How can a historic house museum speak to communities experiencing complex urban change and social ills in the twenty-first century? Weeksville Heritage Center (WHC), a post-emancipation site based in residential Brooklyn, interprets a free black, intentional, land-owning community, which established its own schools, churches, and anti-slavery organizations, and operated as a safe space for African Americans in the greater New York area throughout the nineteenth century. The museum is a direct result of more than a generation of community activism begun in the late 1960s to reclaim a forgotten history. WHC radically attempts to redefine ideas of freedom and emancipation in contemporary and self-determined ways. Drawing on Weeksville’s histories, WHC explores interpretations that highlight agency, independence, and activism and that resonate with contemporary concerns.
Reimagining Freedom in the Twenty-first Century at a Post-Emancipation Site
Jennifer Scott is an anthropologist, public historian, and curator who has worked with a number of museums, non-profits, arts, and history organizations for almost twenty years, including the International Coalition of the Sites of Conscience, Brooklyn Historical Society, and the Place Matters Project with City Lore. Jennifer has been a part-time professor at the New School for Public Engagement since 2003. Recently, she served for ten years as the Vice Director and Director of Research at Weeksville Heritage Center, a socially relevant historic house museum specializing in innovative applications of history, culture, and the arts. This year she became the Director of the Jane Addams Hull-House Museum in Chicago.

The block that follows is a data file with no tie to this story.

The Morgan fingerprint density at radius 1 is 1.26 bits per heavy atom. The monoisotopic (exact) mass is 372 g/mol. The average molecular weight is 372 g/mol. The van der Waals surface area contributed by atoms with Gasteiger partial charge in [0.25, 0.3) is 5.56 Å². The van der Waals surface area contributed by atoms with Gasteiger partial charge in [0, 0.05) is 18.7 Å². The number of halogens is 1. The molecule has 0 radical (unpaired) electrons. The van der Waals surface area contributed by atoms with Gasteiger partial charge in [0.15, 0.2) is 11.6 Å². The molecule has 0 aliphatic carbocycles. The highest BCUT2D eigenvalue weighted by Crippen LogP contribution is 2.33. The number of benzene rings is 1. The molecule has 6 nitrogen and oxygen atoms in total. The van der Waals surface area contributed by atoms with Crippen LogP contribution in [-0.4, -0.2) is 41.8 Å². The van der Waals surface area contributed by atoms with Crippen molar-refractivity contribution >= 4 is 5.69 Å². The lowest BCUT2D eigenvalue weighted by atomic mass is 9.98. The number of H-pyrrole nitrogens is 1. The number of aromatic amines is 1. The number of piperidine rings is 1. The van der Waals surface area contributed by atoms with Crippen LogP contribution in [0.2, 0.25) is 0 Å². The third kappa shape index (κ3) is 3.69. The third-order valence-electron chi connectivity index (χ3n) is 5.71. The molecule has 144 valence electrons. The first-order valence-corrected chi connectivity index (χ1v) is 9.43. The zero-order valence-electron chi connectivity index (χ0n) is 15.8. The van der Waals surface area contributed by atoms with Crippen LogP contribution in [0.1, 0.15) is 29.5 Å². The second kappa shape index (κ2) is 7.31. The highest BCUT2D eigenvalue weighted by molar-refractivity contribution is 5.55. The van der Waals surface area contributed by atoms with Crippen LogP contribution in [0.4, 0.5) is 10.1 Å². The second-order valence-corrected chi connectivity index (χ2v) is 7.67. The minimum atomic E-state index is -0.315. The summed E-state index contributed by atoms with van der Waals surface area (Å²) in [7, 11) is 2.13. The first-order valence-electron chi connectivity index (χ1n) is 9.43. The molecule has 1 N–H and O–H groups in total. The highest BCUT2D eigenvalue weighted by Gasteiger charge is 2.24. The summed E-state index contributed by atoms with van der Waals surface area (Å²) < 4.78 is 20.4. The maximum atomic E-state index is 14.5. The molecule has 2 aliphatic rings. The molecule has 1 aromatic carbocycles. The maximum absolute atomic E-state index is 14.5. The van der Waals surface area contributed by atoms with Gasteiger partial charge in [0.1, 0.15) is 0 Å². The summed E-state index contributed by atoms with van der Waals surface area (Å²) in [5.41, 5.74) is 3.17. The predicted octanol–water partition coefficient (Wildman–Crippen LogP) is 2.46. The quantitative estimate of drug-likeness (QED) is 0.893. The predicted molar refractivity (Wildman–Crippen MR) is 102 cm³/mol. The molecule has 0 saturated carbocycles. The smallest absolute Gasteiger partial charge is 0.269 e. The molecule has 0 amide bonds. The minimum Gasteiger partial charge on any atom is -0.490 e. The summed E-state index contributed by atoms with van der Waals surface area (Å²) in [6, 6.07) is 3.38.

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Jennifer Scott; Reimagining Freedom in the Twenty-first Century at a Post-Emancipation Site. The Public Historian 1 May 2015; 37 (2): 73–88. doi: https://doi.org/10.1525/tph.2015.37.2.73
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